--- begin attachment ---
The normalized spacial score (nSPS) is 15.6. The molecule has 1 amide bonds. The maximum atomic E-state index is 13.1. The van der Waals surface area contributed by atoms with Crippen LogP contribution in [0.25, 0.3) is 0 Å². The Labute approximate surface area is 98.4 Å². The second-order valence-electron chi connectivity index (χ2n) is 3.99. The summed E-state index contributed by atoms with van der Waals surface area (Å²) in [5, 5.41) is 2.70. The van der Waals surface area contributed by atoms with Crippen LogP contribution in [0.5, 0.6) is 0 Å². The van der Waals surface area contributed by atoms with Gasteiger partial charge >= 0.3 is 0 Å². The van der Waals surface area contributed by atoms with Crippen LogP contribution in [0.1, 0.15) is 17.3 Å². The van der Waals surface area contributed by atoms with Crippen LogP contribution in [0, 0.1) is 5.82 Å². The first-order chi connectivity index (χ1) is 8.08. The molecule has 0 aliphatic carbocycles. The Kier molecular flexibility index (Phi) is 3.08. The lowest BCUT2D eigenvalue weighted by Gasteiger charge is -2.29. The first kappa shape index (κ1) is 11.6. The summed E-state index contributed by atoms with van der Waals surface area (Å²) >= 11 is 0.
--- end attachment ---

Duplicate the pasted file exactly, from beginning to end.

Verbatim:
The normalized spacial score (nSPS) is 15.6. The molecule has 1 amide bonds. The maximum atomic E-state index is 13.1. The van der Waals surface area contributed by atoms with Crippen LogP contribution in [0.25, 0.3) is 0 Å². The Labute approximate surface area is 98.4 Å². The second-order valence-electron chi connectivity index (χ2n) is 3.99. The summed E-state index contributed by atoms with van der Waals surface area (Å²) in [5, 5.41) is 2.70. The van der Waals surface area contributed by atoms with Crippen LogP contribution in [0.5, 0.6) is 0 Å². The van der Waals surface area contributed by atoms with Gasteiger partial charge >= 0.3 is 0 Å². The van der Waals surface area contributed by atoms with Crippen LogP contribution in [0.1, 0.15) is 17.3 Å². The van der Waals surface area contributed by atoms with Crippen LogP contribution in [0, 0.1) is 5.82 Å². The first-order chi connectivity index (χ1) is 8.08. The molecule has 0 aliphatic carbocycles. The Kier molecular flexibility index (Phi) is 3.08. The lowest BCUT2D eigenvalue weighted by Gasteiger charge is -2.29. The first kappa shape index (κ1) is 11.6. The summed E-state index contributed by atoms with van der Waals surface area (Å²) >= 11 is 0.